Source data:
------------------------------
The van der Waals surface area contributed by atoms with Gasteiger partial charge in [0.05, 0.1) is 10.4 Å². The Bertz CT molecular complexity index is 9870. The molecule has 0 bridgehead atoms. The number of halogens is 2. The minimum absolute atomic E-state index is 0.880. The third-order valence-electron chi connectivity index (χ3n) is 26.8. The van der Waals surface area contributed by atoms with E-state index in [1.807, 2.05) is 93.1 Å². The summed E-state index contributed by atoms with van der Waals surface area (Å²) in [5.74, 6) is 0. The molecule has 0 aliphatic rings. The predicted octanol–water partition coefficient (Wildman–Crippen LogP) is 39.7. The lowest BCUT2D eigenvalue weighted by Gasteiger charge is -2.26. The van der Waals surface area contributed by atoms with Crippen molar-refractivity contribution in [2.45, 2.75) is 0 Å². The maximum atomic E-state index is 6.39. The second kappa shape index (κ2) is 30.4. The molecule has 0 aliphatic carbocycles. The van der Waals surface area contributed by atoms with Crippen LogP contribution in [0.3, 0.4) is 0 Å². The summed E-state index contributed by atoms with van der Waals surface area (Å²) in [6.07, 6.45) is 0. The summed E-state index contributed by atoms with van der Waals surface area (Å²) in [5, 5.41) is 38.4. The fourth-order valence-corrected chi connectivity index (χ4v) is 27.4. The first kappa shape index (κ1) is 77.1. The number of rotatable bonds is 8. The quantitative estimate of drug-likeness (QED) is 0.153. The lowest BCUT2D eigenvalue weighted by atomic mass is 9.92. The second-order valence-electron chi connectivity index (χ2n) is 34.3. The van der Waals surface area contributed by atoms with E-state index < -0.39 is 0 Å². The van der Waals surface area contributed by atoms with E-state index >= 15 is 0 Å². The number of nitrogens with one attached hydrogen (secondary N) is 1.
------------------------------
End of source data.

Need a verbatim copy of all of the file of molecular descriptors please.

The van der Waals surface area contributed by atoms with Gasteiger partial charge in [0.05, 0.1) is 10.4 Å². The Bertz CT molecular complexity index is 9870. The molecule has 0 bridgehead atoms. The number of halogens is 2. The minimum absolute atomic E-state index is 0.880. The third-order valence-electron chi connectivity index (χ3n) is 26.8. The van der Waals surface area contributed by atoms with E-state index in [1.807, 2.05) is 93.1 Å². The summed E-state index contributed by atoms with van der Waals surface area (Å²) in [5.74, 6) is 0. The molecule has 0 aliphatic rings. The predicted octanol–water partition coefficient (Wildman–Crippen LogP) is 39.7. The lowest BCUT2D eigenvalue weighted by Gasteiger charge is -2.26. The van der Waals surface area contributed by atoms with Crippen molar-refractivity contribution in [2.45, 2.75) is 0 Å². The maximum atomic E-state index is 6.39. The second kappa shape index (κ2) is 30.4. The molecule has 0 aliphatic carbocycles. The van der Waals surface area contributed by atoms with Crippen LogP contribution in [0.3, 0.4) is 0 Å². The summed E-state index contributed by atoms with van der Waals surface area (Å²) in [6.07, 6.45) is 0. The summed E-state index contributed by atoms with van der Waals surface area (Å²) in [5, 5.41) is 38.4. The fourth-order valence-corrected chi connectivity index (χ4v) is 27.4. The first kappa shape index (κ1) is 77.1. The number of rotatable bonds is 8. The quantitative estimate of drug-likeness (QED) is 0.153. The lowest BCUT2D eigenvalue weighted by atomic mass is 9.92. The second-order valence-electron chi connectivity index (χ2n) is 34.3. The van der Waals surface area contributed by atoms with E-state index < -0.39 is 0 Å². The van der Waals surface area contributed by atoms with E-state index >= 15 is 0 Å². The number of nitrogens with one attached hydrogen (secondary N) is 1.